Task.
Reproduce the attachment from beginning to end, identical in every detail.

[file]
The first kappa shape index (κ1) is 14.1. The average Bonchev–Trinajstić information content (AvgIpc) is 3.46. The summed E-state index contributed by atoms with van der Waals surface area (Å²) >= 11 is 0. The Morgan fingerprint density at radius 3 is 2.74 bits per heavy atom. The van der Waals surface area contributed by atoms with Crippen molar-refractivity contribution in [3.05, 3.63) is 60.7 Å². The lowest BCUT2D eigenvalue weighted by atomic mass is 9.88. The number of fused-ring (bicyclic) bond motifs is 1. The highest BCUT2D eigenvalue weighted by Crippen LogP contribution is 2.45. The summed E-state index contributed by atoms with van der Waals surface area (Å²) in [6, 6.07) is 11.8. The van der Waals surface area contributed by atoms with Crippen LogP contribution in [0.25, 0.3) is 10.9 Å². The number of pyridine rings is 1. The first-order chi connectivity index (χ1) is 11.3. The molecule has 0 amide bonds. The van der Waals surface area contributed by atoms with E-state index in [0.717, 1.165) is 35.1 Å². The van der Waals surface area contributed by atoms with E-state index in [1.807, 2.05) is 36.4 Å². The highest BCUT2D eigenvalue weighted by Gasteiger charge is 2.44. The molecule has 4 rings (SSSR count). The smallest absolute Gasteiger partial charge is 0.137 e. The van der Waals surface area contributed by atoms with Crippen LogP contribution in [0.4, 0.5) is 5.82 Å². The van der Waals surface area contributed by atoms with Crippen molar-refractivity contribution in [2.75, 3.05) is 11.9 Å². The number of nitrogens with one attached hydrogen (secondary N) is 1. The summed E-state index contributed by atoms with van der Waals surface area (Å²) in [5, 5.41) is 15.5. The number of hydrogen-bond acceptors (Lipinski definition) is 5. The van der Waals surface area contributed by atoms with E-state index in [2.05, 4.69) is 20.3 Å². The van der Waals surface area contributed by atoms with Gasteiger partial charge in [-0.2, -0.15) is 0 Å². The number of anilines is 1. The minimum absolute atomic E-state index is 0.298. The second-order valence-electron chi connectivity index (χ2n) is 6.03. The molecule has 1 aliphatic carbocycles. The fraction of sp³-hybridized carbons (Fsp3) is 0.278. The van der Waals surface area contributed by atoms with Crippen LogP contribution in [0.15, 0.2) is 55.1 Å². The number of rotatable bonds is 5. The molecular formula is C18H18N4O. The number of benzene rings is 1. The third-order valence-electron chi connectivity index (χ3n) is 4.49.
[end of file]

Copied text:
The first kappa shape index (κ1) is 14.1. The average Bonchev–Trinajstić information content (AvgIpc) is 3.46. The summed E-state index contributed by atoms with van der Waals surface area (Å²) >= 11 is 0. The Morgan fingerprint density at radius 3 is 2.74 bits per heavy atom. The van der Waals surface area contributed by atoms with Crippen molar-refractivity contribution in [3.05, 3.63) is 60.7 Å². The lowest BCUT2D eigenvalue weighted by atomic mass is 9.88. The number of fused-ring (bicyclic) bond motifs is 1. The highest BCUT2D eigenvalue weighted by Crippen LogP contribution is 2.45. The summed E-state index contributed by atoms with van der Waals surface area (Å²) in [6, 6.07) is 11.8. The van der Waals surface area contributed by atoms with Crippen LogP contribution in [0.25, 0.3) is 10.9 Å². The number of pyridine rings is 1. The first-order chi connectivity index (χ1) is 11.3. The molecule has 0 amide bonds. The van der Waals surface area contributed by atoms with E-state index in [0.717, 1.165) is 35.1 Å². The van der Waals surface area contributed by atoms with E-state index in [1.807, 2.05) is 36.4 Å². The highest BCUT2D eigenvalue weighted by Gasteiger charge is 2.44. The molecule has 4 rings (SSSR count). The smallest absolute Gasteiger partial charge is 0.137 e. The van der Waals surface area contributed by atoms with Crippen LogP contribution in [0.4, 0.5) is 5.82 Å². The van der Waals surface area contributed by atoms with Crippen molar-refractivity contribution in [2.75, 3.05) is 11.9 Å². The number of nitrogens with one attached hydrogen (secondary N) is 1. The summed E-state index contributed by atoms with van der Waals surface area (Å²) in [5, 5.41) is 15.5. The number of hydrogen-bond acceptors (Lipinski definition) is 5. The van der Waals surface area contributed by atoms with E-state index in [2.05, 4.69) is 20.3 Å². The van der Waals surface area contributed by atoms with Gasteiger partial charge in [-0.2, -0.15) is 0 Å². The number of anilines is 1. The minimum absolute atomic E-state index is 0.298. The second-order valence-electron chi connectivity index (χ2n) is 6.03. The molecule has 1 aliphatic carbocycles. The fraction of sp³-hybridized carbons (Fsp3) is 0.278. The van der Waals surface area contributed by atoms with Crippen LogP contribution in [0.15, 0.2) is 55.1 Å². The number of rotatable bonds is 5. The molecular formula is C18H18N4O. The number of benzene rings is 1. The third-order valence-electron chi connectivity index (χ3n) is 4.49.